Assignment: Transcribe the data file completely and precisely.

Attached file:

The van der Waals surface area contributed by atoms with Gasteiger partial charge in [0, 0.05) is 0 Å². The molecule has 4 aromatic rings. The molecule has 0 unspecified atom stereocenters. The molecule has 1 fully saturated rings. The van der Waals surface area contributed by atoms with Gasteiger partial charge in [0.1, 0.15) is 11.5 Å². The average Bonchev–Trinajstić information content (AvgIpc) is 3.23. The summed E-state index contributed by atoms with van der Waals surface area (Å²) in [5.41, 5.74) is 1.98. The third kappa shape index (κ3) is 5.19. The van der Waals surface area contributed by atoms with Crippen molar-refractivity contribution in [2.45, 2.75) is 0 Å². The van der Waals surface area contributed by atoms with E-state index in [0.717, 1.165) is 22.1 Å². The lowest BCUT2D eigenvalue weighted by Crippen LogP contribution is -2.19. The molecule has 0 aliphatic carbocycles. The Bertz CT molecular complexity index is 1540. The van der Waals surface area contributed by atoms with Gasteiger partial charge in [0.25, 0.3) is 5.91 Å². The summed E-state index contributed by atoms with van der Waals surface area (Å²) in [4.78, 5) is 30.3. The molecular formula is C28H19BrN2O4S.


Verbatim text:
The van der Waals surface area contributed by atoms with Gasteiger partial charge in [0, 0.05) is 0 Å². The molecule has 4 aromatic rings. The molecule has 0 unspecified atom stereocenters. The molecule has 1 fully saturated rings. The van der Waals surface area contributed by atoms with Gasteiger partial charge in [0.1, 0.15) is 11.5 Å². The average Bonchev–Trinajstić information content (AvgIpc) is 3.23. The summed E-state index contributed by atoms with van der Waals surface area (Å²) in [5.41, 5.74) is 1.98. The third kappa shape index (κ3) is 5.19. The van der Waals surface area contributed by atoms with Crippen molar-refractivity contribution in [2.45, 2.75) is 0 Å². The van der Waals surface area contributed by atoms with E-state index in [0.717, 1.165) is 22.1 Å². The lowest BCUT2D eigenvalue weighted by Crippen LogP contribution is -2.19. The molecule has 0 aliphatic carbocycles. The Bertz CT molecular complexity index is 1540. The van der Waals surface area contributed by atoms with Gasteiger partial charge in [0.25, 0.3) is 5.91 Å². The summed E-state index contributed by atoms with van der Waals surface area (Å²) in [4.78, 5) is 30.3. The molecular formula is C28H19BrN2O4S.